“We kept it simple,” said MSHSL associate director Bob Madison, who is responsible for the league’s football operations. “We talked about it as a league, and we all agreed that it’d be a good idea to try it.”
In the MSHSL’s proposal that became NFHS-approved, replay review would be used in three instances: 1) scoring plays; 2) turnovers; 3) the final two minutes. In addition to the six officials calling the game, there would be three replay review officials — one on the field, who is charting each play and communicating with game officials, and two in the booth. There is no challenge system.
Technology was provided by Bloomington Educational Cable Television for the semifinals and local Channel 45 (KSTC) for the finals. Madison said that among the hundreds of plays eligible for review, only a handful were reversed.
Overall, he viewed the experiment as a success.
“It was fantastic,” Madison said. “It worked as well as it possibly could.”
Madison said the biggest hitch came when replay review officials mistakenly reviewed a play that didn’t fall within the criteria.
“It wasn’t a scoring play, or a change of possession and it didn’t happen in the final two minutes,” Madison said. “They had reviewed it and were ready to reverse the call, but then they realized they weren’t supposed to review it. The replay review official on the field wasn’t sure how to relay that to the sideline official so he could notify the crowd. We learned there that you have to tell the crowd that the play was not reviewable, but we didn’t say that.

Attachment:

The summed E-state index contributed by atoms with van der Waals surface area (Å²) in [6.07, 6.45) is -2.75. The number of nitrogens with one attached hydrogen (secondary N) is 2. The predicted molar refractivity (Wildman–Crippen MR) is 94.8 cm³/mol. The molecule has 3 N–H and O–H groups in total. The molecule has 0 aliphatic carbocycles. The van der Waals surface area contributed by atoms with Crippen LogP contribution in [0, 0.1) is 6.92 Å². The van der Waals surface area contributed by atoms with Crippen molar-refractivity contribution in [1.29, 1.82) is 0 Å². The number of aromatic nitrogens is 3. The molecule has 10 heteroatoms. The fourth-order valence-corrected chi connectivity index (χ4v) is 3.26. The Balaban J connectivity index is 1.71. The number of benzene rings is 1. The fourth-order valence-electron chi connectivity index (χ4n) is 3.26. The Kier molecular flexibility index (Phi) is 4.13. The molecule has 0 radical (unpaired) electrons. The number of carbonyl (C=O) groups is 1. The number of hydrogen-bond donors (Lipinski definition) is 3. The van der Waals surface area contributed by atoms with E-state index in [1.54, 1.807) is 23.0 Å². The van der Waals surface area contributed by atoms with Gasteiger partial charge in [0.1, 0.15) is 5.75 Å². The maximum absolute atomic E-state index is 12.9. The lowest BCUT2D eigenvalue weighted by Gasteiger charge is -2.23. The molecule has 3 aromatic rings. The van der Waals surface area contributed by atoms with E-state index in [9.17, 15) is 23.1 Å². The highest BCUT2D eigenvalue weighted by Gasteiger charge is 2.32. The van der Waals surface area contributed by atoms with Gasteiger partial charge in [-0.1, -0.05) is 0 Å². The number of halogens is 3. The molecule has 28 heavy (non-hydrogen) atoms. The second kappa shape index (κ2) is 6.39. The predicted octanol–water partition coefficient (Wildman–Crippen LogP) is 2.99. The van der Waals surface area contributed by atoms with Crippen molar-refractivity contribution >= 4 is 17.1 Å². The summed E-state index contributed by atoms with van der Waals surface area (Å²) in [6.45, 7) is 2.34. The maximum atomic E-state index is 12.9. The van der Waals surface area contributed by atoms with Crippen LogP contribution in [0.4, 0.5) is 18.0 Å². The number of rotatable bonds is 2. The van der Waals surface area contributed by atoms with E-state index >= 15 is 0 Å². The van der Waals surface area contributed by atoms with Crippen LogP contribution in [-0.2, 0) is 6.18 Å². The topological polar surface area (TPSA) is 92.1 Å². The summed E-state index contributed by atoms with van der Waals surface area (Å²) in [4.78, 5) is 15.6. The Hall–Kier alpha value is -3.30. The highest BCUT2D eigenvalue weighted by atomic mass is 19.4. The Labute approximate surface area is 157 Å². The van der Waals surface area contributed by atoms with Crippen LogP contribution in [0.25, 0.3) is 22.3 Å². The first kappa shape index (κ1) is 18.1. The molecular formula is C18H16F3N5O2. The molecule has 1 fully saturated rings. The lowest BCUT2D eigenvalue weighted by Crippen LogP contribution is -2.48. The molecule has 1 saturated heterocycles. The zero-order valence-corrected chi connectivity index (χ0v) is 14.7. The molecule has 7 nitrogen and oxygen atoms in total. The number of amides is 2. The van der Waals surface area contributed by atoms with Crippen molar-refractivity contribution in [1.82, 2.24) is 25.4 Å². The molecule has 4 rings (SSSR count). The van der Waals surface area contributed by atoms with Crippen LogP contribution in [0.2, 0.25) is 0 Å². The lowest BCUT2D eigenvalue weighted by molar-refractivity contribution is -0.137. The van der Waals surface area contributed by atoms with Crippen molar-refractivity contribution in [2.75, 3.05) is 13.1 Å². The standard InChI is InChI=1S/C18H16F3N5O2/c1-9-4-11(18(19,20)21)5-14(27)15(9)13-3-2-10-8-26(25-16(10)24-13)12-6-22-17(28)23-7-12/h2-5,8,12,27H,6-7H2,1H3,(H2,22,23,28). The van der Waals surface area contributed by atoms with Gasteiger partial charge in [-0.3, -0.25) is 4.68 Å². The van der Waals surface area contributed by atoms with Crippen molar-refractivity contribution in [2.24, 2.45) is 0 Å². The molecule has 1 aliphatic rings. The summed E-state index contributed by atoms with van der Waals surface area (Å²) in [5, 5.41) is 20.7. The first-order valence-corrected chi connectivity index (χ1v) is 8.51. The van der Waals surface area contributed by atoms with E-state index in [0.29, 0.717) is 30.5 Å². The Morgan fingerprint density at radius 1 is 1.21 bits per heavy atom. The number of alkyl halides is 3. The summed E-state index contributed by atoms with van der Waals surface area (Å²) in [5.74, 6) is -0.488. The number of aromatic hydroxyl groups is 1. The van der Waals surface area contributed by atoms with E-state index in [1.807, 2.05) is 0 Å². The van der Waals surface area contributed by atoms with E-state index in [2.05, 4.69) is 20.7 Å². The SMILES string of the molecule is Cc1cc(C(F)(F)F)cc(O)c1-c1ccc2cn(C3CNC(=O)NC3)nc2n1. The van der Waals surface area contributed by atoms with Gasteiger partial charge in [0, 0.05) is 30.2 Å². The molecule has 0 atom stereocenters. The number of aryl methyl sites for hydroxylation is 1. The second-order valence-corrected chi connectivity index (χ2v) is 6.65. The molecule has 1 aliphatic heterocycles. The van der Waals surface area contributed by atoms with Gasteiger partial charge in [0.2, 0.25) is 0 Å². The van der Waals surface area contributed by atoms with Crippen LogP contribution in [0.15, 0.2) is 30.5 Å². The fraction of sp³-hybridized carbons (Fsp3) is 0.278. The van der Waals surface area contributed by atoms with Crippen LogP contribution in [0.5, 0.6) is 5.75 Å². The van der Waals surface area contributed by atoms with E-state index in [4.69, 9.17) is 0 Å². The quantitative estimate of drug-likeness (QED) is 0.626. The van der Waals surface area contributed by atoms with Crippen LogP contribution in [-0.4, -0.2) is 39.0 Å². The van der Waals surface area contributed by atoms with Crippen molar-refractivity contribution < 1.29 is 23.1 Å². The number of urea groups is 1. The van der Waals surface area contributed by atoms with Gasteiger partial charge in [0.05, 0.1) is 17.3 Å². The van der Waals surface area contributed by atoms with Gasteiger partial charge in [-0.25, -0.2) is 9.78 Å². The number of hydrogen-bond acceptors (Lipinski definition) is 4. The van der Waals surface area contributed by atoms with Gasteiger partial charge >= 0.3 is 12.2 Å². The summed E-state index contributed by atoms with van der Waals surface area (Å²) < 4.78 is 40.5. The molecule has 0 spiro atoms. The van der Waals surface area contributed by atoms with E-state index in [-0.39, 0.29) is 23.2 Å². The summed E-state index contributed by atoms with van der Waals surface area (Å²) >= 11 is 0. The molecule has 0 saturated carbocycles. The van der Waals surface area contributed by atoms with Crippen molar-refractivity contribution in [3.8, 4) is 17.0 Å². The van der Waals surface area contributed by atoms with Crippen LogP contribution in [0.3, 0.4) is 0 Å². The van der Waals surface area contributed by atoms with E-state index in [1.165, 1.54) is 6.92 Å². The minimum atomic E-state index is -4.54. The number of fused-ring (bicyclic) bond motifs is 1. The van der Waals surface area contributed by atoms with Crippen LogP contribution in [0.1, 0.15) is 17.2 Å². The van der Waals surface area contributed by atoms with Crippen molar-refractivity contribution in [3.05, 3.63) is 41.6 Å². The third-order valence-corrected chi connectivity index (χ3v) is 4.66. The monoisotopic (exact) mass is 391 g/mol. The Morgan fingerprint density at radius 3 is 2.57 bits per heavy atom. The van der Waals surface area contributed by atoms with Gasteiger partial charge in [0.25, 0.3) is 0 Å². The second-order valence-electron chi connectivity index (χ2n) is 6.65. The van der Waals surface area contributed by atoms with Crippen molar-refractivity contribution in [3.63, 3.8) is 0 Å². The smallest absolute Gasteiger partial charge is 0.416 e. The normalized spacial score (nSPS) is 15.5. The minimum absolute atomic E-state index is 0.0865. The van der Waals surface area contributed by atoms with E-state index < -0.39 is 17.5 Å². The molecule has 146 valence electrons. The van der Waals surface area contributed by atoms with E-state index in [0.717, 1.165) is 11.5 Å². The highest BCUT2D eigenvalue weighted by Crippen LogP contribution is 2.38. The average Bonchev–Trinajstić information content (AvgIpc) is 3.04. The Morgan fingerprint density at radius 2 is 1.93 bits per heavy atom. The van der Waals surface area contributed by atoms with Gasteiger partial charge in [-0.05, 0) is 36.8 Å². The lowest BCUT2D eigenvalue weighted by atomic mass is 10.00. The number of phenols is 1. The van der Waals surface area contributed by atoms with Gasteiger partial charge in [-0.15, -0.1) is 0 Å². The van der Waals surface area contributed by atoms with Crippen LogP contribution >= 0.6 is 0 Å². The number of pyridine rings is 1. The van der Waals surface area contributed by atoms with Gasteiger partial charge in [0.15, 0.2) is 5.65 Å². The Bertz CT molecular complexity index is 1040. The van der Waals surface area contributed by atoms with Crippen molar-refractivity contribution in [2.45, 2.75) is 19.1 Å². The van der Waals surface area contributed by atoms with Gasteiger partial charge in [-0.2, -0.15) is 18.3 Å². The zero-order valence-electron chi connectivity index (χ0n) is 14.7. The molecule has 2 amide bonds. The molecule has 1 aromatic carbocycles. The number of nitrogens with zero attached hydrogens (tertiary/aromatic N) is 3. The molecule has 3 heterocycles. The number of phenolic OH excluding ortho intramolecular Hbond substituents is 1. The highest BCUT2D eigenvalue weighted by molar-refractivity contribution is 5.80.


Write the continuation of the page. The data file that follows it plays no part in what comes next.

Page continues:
“That was our one mistake in all of the games we looked at.”
If applying the NFHS-approved rules for MSHSL’s replay review to Whittington’s catch for Peach County, Madison said the entire play would have been reviewed. Before the catch, there is visual evidence that Whittington stepped out of bounds and came back in while running his route, making him an ineligible receiver. It is unclear whether the Calhoun defender forced him out.
That means a review of the play, under Georgia rules, would have resulted in a 15-yard penalty from the previous spot, making it fourth-and-23 from the Calhoun 36. If the replay officials had deemed that Whittington was forced out, the completion would have stood.
Bob Colgate, who oversees football for the NFHS, said he expects the athletic association for New Jersey to apply for replay review for next season, and possibly those of Alabama and Hawaii.
Each state association granted approval gets three years to experiment and must report all data back to the NFHS. The MSHSL will present its replay review data from this season at a January football rules committee meeting in Indianapolis.
While the data could be used to further advance the technology to other states, having the NFHS mandate replay rules is less likely.
“Not all states have the same resources,” Colgate said. “That’s got to be taken into account.”
It remains to be seen if the GHSA will one day present the NFHS with a proposal. If it does, Colgate has some advice.
“Keep it simple,” he said. “We’ve had this game for a long time and have functioned without (replay review). But I understand the technology is there, and if it will make the game better to officiate and administer, we’ll take a look at it.”
Peach County, meanwhile, is trying to get past the moment, but it hasn’t been easy. School officials will meet with GHSA officials Monday to file a formal appeal. Fans are clamoring for co-state champions or reversing the call and bringing the teams back to play the final three minutes, all knowing deep down that what’s done probably is done.